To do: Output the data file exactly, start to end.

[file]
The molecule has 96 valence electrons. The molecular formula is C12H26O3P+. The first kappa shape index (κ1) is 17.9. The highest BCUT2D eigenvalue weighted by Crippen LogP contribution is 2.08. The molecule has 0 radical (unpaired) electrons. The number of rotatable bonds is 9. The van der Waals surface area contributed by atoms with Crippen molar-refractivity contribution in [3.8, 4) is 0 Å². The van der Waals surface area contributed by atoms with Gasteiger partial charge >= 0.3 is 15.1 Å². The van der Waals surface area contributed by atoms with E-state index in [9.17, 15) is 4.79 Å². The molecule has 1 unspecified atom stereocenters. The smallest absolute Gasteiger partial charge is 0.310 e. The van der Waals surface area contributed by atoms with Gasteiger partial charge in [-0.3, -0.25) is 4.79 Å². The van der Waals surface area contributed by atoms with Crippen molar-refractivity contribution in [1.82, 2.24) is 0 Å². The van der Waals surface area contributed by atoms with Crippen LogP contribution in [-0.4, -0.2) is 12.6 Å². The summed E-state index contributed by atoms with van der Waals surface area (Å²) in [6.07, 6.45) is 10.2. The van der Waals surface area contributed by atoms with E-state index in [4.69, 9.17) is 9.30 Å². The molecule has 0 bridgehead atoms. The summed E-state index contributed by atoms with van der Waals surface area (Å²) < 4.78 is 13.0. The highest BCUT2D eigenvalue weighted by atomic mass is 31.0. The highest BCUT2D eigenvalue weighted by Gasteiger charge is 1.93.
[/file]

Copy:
The molecule has 96 valence electrons. The molecular formula is C12H26O3P+. The first kappa shape index (κ1) is 17.9. The highest BCUT2D eigenvalue weighted by Crippen LogP contribution is 2.08. The molecule has 0 radical (unpaired) electrons. The number of rotatable bonds is 9. The van der Waals surface area contributed by atoms with Crippen molar-refractivity contribution in [3.8, 4) is 0 Å². The van der Waals surface area contributed by atoms with Gasteiger partial charge >= 0.3 is 15.1 Å². The van der Waals surface area contributed by atoms with E-state index in [9.17, 15) is 4.79 Å². The molecule has 1 unspecified atom stereocenters. The smallest absolute Gasteiger partial charge is 0.310 e. The van der Waals surface area contributed by atoms with Gasteiger partial charge in [-0.3, -0.25) is 4.79 Å². The van der Waals surface area contributed by atoms with Crippen molar-refractivity contribution in [1.82, 2.24) is 0 Å². The van der Waals surface area contributed by atoms with Crippen LogP contribution in [-0.4, -0.2) is 12.6 Å². The summed E-state index contributed by atoms with van der Waals surface area (Å²) in [6.07, 6.45) is 10.2. The van der Waals surface area contributed by atoms with E-state index in [4.69, 9.17) is 9.30 Å². The molecule has 0 bridgehead atoms. The summed E-state index contributed by atoms with van der Waals surface area (Å²) < 4.78 is 13.0. The highest BCUT2D eigenvalue weighted by atomic mass is 31.0. The highest BCUT2D eigenvalue weighted by Gasteiger charge is 1.93.